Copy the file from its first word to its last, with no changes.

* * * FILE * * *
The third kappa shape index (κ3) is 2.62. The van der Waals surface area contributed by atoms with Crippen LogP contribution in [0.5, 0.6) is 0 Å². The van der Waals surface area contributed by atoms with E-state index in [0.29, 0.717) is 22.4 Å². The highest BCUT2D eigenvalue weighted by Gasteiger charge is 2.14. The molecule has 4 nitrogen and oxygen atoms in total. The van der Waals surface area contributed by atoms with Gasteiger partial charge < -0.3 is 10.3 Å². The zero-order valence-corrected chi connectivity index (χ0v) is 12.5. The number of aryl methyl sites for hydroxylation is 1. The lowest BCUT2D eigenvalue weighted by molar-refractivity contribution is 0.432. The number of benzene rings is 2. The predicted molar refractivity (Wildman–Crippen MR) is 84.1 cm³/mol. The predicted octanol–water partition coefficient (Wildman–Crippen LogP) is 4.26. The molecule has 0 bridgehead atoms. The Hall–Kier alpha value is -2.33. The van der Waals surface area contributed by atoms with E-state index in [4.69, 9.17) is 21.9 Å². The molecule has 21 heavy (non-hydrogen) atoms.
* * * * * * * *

The third kappa shape index (κ3) is 2.62. The van der Waals surface area contributed by atoms with Crippen LogP contribution in [0.5, 0.6) is 0 Å². The van der Waals surface area contributed by atoms with E-state index in [0.29, 0.717) is 22.4 Å². The highest BCUT2D eigenvalue weighted by Gasteiger charge is 2.14. The molecule has 4 nitrogen and oxygen atoms in total. The van der Waals surface area contributed by atoms with Gasteiger partial charge < -0.3 is 10.3 Å². The zero-order valence-corrected chi connectivity index (χ0v) is 12.5. The number of aryl methyl sites for hydroxylation is 1. The lowest BCUT2D eigenvalue weighted by molar-refractivity contribution is 0.432. The number of benzene rings is 2. The predicted molar refractivity (Wildman–Crippen MR) is 84.1 cm³/mol. The predicted octanol–water partition coefficient (Wildman–Crippen LogP) is 4.26. The molecule has 0 bridgehead atoms. The Hall–Kier alpha value is -2.33. The van der Waals surface area contributed by atoms with E-state index in [4.69, 9.17) is 21.9 Å². The molecule has 21 heavy (non-hydrogen) atoms.